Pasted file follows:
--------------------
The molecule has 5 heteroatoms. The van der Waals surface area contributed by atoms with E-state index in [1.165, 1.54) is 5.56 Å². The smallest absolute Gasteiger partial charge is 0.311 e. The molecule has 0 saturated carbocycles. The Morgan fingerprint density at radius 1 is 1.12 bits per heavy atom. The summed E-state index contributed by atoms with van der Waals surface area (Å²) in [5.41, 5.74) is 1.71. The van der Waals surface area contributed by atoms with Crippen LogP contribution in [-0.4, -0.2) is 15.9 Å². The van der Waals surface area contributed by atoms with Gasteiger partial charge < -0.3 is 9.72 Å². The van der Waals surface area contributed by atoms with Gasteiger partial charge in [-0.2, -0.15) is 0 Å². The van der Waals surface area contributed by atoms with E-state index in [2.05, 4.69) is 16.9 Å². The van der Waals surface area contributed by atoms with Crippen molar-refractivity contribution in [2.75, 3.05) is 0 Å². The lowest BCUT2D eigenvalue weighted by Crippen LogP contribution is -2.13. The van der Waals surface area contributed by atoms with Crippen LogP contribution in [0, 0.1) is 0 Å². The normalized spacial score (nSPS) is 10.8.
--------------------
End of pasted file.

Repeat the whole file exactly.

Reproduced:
The molecule has 5 heteroatoms. The van der Waals surface area contributed by atoms with E-state index in [1.165, 1.54) is 5.56 Å². The smallest absolute Gasteiger partial charge is 0.311 e. The molecule has 0 saturated carbocycles. The Morgan fingerprint density at radius 1 is 1.12 bits per heavy atom. The summed E-state index contributed by atoms with van der Waals surface area (Å²) in [5.41, 5.74) is 1.71. The van der Waals surface area contributed by atoms with Crippen LogP contribution in [-0.4, -0.2) is 15.9 Å². The van der Waals surface area contributed by atoms with Gasteiger partial charge < -0.3 is 9.72 Å². The van der Waals surface area contributed by atoms with Gasteiger partial charge in [-0.2, -0.15) is 0 Å². The van der Waals surface area contributed by atoms with E-state index in [2.05, 4.69) is 16.9 Å². The van der Waals surface area contributed by atoms with Crippen molar-refractivity contribution in [2.75, 3.05) is 0 Å². The lowest BCUT2D eigenvalue weighted by Crippen LogP contribution is -2.13. The van der Waals surface area contributed by atoms with Crippen LogP contribution in [0, 0.1) is 0 Å². The normalized spacial score (nSPS) is 10.8.